The figures underscore why the Swiss bank, and a number of its rivals, have set up wealth management operations in the Southeast Asian country.
Julius Baer, which recently launched a Thailand wealth management joint venture with a local firm, is confident in the rapid growth of the Asian nation’s high net worth population and assets, expecting wealth to reach $401.2 billion by next year.
That rise equates to a compound annual growth rate of 9.9 per
cent in the five years from 2015, the joint venture, called SCB
Julius Baer, said in its debut report on the country.
Drivers behind this growth include steadily growing household wealth, economic development and a buoyant property and stock market. The SET Index of equities is forecast to reach 1,800 points by the third quarter of this year, while the country remains fiscally strong.
The Wealth Report Thailand has been issued at a time when a number of wealth management organisations have targeted the country. Liechtenstein-based LGT in early March created a Thai business, called LGT Securities (Thailand) Limited. Some firms have been in the country for some time, such as Credit Suisse, which recently named a new Thailand CEO. Thailand’s overall wealth market is estimated to be around $300 billion, with a rapidly growing population of high net worth individuals of approximately 30,000, according to the BCG Global Wealth Report 2017. The move also shows that Swiss banks are among those tying the knot with Asian partners. As reported last year, the Swiss Bankers Association said the shrinking number of Swiss banks should consider teaming up with other firms to expand in Asia with its rising number of millionaires.
“The Thai wealth market has grown tremendously in recent years and this trend is expected to continue as the overall population grows wealthier. We see vast potential for the market as compared to more mature markets in the region, as Thai HNWIs grow more sophisticated and regulations and policies are liberalised,” Jiralawan Tangitvet, chief executive, SCB Julius Baer, said.
The report charts the Thai onshore wealth market, showing that HNW individuals have an overall preference for wealth creation over wealth preservation. They share a similar portfolio allocation to global HNW individuals in liquid assets such as stocks, bonds and funds. However, the majority of these assets are in onshore investment products.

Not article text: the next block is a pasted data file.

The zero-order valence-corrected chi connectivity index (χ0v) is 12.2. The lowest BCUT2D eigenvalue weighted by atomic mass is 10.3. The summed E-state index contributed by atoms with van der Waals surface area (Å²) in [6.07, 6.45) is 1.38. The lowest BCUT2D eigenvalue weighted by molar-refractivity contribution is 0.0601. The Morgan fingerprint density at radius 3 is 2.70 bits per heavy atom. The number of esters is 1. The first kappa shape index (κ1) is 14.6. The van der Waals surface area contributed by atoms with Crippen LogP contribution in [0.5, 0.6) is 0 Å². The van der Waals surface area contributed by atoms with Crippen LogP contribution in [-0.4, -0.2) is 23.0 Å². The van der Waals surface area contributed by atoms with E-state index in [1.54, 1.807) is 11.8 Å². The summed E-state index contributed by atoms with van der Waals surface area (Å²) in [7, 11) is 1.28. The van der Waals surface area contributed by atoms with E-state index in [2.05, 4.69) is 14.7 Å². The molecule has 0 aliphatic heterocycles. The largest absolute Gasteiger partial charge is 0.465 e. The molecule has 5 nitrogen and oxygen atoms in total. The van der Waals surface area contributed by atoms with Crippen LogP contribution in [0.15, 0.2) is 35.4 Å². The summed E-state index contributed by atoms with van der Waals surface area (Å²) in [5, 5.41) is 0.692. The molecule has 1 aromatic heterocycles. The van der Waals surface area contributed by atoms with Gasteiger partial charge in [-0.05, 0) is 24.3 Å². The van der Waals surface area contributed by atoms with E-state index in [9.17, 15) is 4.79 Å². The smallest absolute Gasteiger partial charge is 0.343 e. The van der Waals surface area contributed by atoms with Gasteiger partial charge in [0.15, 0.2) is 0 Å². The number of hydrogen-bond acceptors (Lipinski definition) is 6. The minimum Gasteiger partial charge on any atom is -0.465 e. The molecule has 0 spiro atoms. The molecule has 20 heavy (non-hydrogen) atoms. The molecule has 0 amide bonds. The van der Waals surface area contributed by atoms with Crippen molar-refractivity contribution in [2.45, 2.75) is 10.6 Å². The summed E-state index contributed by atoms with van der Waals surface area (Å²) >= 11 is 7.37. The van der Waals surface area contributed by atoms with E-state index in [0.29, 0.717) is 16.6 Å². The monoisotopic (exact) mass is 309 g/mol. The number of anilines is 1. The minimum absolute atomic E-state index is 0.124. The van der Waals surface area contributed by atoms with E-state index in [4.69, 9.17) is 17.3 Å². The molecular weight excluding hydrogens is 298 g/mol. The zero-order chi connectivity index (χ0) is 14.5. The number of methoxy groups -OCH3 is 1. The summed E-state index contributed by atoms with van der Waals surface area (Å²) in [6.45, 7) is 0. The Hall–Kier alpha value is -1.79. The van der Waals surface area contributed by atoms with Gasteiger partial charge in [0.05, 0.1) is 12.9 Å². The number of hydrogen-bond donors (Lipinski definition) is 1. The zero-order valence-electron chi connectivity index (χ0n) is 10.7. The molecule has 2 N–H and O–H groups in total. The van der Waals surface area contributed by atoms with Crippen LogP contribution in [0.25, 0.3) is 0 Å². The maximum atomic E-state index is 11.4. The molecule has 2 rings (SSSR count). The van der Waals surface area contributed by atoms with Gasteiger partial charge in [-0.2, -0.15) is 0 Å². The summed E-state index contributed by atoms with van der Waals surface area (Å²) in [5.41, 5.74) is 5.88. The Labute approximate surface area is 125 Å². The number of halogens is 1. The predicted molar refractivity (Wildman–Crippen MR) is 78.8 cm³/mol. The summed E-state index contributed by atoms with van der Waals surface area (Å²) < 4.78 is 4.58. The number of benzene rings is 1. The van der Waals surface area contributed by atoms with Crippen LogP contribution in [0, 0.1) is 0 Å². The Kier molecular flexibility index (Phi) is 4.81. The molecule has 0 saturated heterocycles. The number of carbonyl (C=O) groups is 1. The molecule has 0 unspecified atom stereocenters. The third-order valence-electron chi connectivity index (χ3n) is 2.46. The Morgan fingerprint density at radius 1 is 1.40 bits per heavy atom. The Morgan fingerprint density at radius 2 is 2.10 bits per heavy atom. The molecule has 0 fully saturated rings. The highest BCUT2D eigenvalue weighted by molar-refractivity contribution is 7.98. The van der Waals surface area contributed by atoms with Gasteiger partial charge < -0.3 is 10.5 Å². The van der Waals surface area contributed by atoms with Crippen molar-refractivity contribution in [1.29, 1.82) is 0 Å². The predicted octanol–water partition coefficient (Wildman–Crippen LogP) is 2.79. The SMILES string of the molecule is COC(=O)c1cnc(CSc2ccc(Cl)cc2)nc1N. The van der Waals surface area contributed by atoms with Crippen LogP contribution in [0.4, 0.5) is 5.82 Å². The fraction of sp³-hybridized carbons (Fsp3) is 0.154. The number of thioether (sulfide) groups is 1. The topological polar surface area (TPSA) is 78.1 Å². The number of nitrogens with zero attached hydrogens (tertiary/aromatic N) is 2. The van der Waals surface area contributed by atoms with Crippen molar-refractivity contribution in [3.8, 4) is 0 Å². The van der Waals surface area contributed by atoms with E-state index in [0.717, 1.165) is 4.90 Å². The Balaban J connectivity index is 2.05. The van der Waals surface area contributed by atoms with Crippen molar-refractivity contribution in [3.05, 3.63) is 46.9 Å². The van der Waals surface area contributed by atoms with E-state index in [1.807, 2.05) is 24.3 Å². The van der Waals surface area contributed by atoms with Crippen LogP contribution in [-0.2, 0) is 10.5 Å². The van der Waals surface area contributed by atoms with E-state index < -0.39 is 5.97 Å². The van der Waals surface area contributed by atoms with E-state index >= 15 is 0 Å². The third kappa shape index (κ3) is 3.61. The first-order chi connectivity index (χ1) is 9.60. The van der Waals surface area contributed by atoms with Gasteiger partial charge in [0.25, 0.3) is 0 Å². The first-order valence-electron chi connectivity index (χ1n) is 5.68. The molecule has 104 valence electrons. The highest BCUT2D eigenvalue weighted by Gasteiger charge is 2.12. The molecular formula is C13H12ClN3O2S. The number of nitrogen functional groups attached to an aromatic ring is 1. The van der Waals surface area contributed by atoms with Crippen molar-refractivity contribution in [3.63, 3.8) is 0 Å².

Thai HNW individuals are not as heavily invested in real estate and alternatives with a portfolio allocation of 7 per cent and 6 per cent, respectively, whereas global HNW individuals’ allocation in these asset classes is 17 per cent and 9 per cent, representing an untapped opportunity.
“Our decision to commission an in-depth client survey underscores our commitment to deliver the finest product and service offering in Thailand. Our research shows that Thai HNWIs are under-served and possess a keen interest in offshore investments. We believe our newly established joint venture is well positioned to help our clients achieve their long-term goals and objectives,” Jiralawan Tangitvet concluded.
Among other findings, the report shows that slightly less than half of respondents hold at least one offshore investment. Of these, equities and fixed income are most widely held in investment portfolios, followed by funds and direct real estate.
Three distinct client profiles were identified from the survey - the Millennial entrepreneur (up to 40 years old), the mature investor (41-60 years old) and the techie retiree (older than 60 years).
The report showed that Millennial entrepreneurs place a “relatively high” importance on digital financial services, and prefer wealth creation over wealth preservation owing to their growth-oriented mindset. Surprisingly, compared with the other two profiles, they have the least understanding of how to gain access to offshore investment opportunities.
The mature investor is the most educated of the three profiles and has a slightly better understanding of how to access offshore investments. They currently have the greatest exposure to offshore assets.
The techie retiree is the least familiar with offshore investments and expresses the greatest desire to have his or her money professionally managed. Interestingly, they are the most social media savvy of the three profiles, it continued.
The report also focuses on Thailand’s ranking in the 2018 Julius Baer Lifestyle Index, which is based on a basket of 22 luxury goods and services that represent discretionary purchases of HNWIs in the region. It showed that Bangkok maintained its status as a relatively inexpensive city for shoppers, staying in seventh place among 11 Asian cities from 2016 to 2018 in dollar terms.
Luxury goods are more expensive in Thailand due to excise taxes on some imported luxury products, whereas luxury services are generally well-priced due to lower operating costs in Thailand. Throwing an opulent wedding is the cheapest in Bangkok, for example. However, shoppers undergoing lasik surgery, fitting for a man’s suit, or purchasing a box of cigars would have to pay the most extravagant prices in the region.
(For the purpose of the survey, HNW individuals are defined as people with net investable wealth of $1 million or more, excluding property that is their main residence. 2018 data for the Julius Baer Lifestyle Index were collected during the period of June 2017 to July 2018.)